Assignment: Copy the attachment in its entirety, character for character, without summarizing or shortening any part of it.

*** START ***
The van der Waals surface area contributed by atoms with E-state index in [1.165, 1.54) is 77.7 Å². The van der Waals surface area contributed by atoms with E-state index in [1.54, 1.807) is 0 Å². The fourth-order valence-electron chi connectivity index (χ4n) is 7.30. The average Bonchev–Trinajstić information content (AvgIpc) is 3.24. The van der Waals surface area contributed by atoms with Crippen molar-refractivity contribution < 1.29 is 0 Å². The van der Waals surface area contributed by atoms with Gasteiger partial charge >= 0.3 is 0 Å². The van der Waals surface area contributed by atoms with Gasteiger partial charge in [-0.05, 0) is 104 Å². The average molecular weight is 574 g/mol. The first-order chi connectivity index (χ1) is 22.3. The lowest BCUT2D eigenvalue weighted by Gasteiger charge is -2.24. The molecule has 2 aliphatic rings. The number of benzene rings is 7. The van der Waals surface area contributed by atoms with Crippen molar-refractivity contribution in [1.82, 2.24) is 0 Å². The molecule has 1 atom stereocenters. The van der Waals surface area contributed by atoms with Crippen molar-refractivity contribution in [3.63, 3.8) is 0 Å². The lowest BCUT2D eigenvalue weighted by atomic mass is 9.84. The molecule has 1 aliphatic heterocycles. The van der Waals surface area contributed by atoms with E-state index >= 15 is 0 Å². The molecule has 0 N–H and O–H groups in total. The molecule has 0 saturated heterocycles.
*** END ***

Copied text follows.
The van der Waals surface area contributed by atoms with E-state index in [1.165, 1.54) is 77.7 Å². The van der Waals surface area contributed by atoms with E-state index in [1.54, 1.807) is 0 Å². The fourth-order valence-electron chi connectivity index (χ4n) is 7.30. The average Bonchev–Trinajstić information content (AvgIpc) is 3.24. The van der Waals surface area contributed by atoms with Crippen molar-refractivity contribution < 1.29 is 0 Å². The van der Waals surface area contributed by atoms with Gasteiger partial charge >= 0.3 is 0 Å². The van der Waals surface area contributed by atoms with Gasteiger partial charge in [-0.05, 0) is 104 Å². The average molecular weight is 574 g/mol. The first-order chi connectivity index (χ1) is 22.3. The lowest BCUT2D eigenvalue weighted by Gasteiger charge is -2.24. The molecule has 2 aliphatic rings. The number of benzene rings is 7. The van der Waals surface area contributed by atoms with Crippen molar-refractivity contribution in [1.82, 2.24) is 0 Å². The molecule has 1 atom stereocenters. The van der Waals surface area contributed by atoms with Crippen molar-refractivity contribution in [3.63, 3.8) is 0 Å². The lowest BCUT2D eigenvalue weighted by atomic mass is 9.84. The molecule has 1 aliphatic heterocycles. The van der Waals surface area contributed by atoms with E-state index >= 15 is 0 Å². The molecule has 0 N–H and O–H groups in total. The molecule has 0 saturated heterocycles.